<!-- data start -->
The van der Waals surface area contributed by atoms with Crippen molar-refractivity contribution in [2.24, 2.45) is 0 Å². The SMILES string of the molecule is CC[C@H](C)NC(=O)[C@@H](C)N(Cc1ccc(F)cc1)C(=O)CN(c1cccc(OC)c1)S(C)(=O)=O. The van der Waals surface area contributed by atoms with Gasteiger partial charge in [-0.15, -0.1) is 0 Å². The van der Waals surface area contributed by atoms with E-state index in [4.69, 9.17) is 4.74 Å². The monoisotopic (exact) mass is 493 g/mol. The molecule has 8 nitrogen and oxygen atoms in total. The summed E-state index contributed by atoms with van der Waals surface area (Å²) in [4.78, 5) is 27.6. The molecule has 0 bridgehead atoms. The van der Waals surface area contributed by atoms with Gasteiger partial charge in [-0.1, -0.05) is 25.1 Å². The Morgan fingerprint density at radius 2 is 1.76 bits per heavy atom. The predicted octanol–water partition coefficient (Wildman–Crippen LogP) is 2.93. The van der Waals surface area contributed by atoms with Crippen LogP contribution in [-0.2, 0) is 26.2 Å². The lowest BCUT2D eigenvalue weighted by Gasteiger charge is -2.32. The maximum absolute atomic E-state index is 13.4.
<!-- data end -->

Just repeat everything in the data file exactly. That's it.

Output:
The van der Waals surface area contributed by atoms with Crippen molar-refractivity contribution in [2.24, 2.45) is 0 Å². The SMILES string of the molecule is CC[C@H](C)NC(=O)[C@@H](C)N(Cc1ccc(F)cc1)C(=O)CN(c1cccc(OC)c1)S(C)(=O)=O. The van der Waals surface area contributed by atoms with Gasteiger partial charge in [-0.15, -0.1) is 0 Å². The van der Waals surface area contributed by atoms with E-state index in [4.69, 9.17) is 4.74 Å². The monoisotopic (exact) mass is 493 g/mol. The molecule has 8 nitrogen and oxygen atoms in total. The summed E-state index contributed by atoms with van der Waals surface area (Å²) in [4.78, 5) is 27.6. The molecule has 0 bridgehead atoms. The van der Waals surface area contributed by atoms with Gasteiger partial charge in [-0.1, -0.05) is 25.1 Å². The Morgan fingerprint density at radius 2 is 1.76 bits per heavy atom. The predicted octanol–water partition coefficient (Wildman–Crippen LogP) is 2.93. The van der Waals surface area contributed by atoms with Crippen LogP contribution in [-0.2, 0) is 26.2 Å². The lowest BCUT2D eigenvalue weighted by Gasteiger charge is -2.32. The maximum absolute atomic E-state index is 13.4.